Downtown Ithaca Alliance

 

  • In 2021, three dog-waste bag dispensers that include biodegradable bags were installed on the Commons pedestrian mall by the Downtown Ithaca Alliance (DIA).
  • Solar trash compactors along The Commons help to reduce the carbon footprint. These compactors compress their contents to allow more trash per bag so they don’t have to be emptied as often. Fewer collections mean cost savings for labor, fuel, and maintenance and reduced greenhouse gas emissions. Powered by the sun, these eco-friendly compactors operate in every kind of weather — snow, rain, or shine.
  • Downtown Ithaca is working with Tompkins Consolidated Area Transit (TCAT) and the Community Center for Transportation to craft a grant proposal that, if awarded funding, will bring more electric mobility services to our community and to some of our surrounding neighborhoods. More of these services means a reduction in our community’s carbon footprint.
  • Downtown’s seasonal vinyl banners located on the Commons light poles can be upcycled. For example, in 2020, we transformed our Chili Cook-Off banners into aprons.
  • Decorative lighting in Downtown Ithaca is energy efficient. The DIA uses LED snowflake lighting to decorate the poles on The Commons during the holiday season. Our holiday tree is also made of energy-efficient LED lighting.
  • Twelve of our businesses — Alley Cat Cafe, Thai Basil, Taste of Thai, Casablanca Pizzeria, The Greenhouse Cafe and Cocktail Lounge, Lou’s Street Food, Sangam Indian Curry, Capital Corner Restaurant, Gorgers, Jimmy John's, and Mercato's — support Zero Waste Tompkins’ Ithaca Reduces program. These restaurants and eateries support the program by asking customers to bring their own containers and cups.
  • In 2021, the Downtown Ithaca Alliance partnered with Urban Core LLC and Bike Walk Tompkins to bring a community bike repair station to Press Bay. By providing tools for people to make simple bike repairs we’re making it safer for people to bike around the community. By making the urban core more bicycle-friendly, we hope to see more cyclists and a reduction in carbon emissions. This project was funded in part by Sustainable Tompkins.
  • The DIA, in collaboration with the Center for Community Center for Transportation and Tompkins Consolidated Area Transit (TCAT), is currently operating a Transportation Demand Managemen Association (TDM) program called GO ITHACA aimed at helping employees and residents in the urban core forgo their single-occupancy vehicles and instead use more efficient modes of transportation, walking, biking, carpooling. This program helps reduce carbon emissions by hundreds of pounds and promotes health, social engagement, and employee & resident goodwill by incentivizing commuters and residents to walk, bike, and carpool to get to and from work and complete errands. New York State Department of Environmental Conservation grant funds was applied to capitalize on a project that will create individualized transportation plans along with a suite of new transit services (including remote parking) to workers and residents in the urban core.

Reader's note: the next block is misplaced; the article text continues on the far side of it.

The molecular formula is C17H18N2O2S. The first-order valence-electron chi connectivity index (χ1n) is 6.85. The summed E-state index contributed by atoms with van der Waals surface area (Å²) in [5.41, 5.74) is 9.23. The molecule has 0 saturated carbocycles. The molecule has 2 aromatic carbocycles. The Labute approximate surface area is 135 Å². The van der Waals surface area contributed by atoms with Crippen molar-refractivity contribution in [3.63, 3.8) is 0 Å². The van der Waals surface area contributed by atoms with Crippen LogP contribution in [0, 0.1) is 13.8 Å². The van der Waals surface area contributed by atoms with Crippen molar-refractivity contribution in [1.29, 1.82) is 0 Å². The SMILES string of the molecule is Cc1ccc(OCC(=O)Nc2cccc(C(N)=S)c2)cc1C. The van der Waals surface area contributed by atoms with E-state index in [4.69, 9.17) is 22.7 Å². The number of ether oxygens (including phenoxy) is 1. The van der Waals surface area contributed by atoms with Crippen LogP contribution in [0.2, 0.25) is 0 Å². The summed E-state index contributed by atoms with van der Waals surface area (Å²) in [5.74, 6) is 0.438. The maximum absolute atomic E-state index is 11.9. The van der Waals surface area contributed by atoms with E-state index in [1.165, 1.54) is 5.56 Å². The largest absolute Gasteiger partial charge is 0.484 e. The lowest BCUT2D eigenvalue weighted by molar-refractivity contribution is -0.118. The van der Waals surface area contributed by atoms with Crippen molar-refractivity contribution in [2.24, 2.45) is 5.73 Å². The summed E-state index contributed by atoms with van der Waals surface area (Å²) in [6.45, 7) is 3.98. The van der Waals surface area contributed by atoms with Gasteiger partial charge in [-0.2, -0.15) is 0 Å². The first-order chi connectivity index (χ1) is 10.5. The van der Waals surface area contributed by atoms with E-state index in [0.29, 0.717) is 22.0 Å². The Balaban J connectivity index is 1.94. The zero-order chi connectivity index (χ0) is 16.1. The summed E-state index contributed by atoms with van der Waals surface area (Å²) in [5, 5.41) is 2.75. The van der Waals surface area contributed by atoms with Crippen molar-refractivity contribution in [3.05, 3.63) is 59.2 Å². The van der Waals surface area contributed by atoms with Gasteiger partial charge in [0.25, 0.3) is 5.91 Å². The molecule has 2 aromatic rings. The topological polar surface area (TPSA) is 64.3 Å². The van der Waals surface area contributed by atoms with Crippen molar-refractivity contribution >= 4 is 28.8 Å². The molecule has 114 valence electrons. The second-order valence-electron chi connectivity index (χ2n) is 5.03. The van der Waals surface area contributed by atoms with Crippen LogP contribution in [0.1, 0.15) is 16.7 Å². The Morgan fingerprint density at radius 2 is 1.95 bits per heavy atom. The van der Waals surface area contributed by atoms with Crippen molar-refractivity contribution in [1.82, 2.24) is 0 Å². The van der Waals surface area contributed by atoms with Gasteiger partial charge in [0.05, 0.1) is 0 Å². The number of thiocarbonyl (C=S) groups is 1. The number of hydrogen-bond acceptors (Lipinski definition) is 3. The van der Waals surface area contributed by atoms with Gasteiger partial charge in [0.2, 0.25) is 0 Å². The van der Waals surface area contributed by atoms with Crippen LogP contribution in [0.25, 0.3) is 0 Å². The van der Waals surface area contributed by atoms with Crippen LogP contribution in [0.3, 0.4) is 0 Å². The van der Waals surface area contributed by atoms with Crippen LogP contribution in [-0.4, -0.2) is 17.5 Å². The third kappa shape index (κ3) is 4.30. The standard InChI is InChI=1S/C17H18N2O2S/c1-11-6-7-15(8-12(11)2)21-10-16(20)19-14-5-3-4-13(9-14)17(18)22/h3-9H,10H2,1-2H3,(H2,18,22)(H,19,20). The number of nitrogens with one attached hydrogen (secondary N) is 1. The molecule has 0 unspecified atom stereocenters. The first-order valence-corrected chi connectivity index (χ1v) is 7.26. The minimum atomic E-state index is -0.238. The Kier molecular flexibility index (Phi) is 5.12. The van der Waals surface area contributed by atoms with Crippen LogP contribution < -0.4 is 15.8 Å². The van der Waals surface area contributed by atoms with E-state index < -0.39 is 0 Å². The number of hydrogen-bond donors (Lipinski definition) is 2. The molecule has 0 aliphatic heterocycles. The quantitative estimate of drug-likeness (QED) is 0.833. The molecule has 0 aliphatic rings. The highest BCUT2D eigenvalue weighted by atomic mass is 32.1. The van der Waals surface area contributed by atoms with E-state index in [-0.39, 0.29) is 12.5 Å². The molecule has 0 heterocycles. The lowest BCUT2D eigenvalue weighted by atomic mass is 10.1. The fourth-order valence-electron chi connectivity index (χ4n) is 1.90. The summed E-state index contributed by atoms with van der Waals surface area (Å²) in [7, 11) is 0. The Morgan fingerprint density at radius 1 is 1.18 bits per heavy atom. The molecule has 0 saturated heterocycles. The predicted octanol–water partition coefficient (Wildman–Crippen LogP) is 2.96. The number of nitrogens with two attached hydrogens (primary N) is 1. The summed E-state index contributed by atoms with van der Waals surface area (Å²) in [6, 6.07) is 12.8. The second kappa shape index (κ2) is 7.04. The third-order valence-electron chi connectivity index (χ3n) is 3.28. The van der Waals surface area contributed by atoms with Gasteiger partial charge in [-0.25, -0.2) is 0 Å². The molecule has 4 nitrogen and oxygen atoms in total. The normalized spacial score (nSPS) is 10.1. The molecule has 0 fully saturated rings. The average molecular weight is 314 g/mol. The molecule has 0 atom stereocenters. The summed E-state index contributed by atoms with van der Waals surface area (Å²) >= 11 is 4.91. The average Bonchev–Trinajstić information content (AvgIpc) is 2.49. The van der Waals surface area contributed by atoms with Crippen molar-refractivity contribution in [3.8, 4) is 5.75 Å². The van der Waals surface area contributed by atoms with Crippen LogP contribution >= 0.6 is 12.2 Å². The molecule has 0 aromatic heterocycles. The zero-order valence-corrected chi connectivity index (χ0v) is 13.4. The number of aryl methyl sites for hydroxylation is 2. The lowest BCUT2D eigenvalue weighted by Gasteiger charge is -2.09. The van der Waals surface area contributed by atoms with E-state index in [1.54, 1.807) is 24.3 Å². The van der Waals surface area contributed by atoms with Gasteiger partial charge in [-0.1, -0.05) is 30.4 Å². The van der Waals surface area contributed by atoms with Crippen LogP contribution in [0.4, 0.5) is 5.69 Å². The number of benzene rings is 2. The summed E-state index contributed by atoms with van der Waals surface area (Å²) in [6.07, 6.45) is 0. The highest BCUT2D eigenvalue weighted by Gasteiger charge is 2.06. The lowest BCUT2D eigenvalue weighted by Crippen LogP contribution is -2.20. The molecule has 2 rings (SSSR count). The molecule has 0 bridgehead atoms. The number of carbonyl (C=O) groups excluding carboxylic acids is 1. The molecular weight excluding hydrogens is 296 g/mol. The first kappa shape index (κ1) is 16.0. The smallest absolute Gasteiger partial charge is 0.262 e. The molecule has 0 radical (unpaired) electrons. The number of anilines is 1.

• Downtown Ithaca continues to be a “walker’s paradise” where daily errands can be completed without using a vehicle, according to Walk Score. Walk Score is a tool that rates the walkability of more than 10,000 neighborhoods throughout the continent. The numerical Walk Score for the Ithaca Commons is 98 out of a possible 100, a one-point increase from 2020. Our Walk Score is just 2% points shy of Greenwich Village; by contrast, Lansing’s walk rating is 38, Trumansburg's ranking is 37 and Cayuga Heights ranks at 29.
  • To help reduce the use of plastic and paper bags in the urban core, many businesses in the downtown community now sell reusable, environmentally friendly shopping bags. In 2021, for the holiday shopping season, the DIA introduced its own reusable shopping bag for our stores to distribute to holiday shoppers.
  • Our events and GO ITHACA teams are exploring the option of offering bike parking at its special events to help in local efforts to lessen the number of vehicles traveling into the urbanized core, thus reducing greenhouse gas emissions in the community.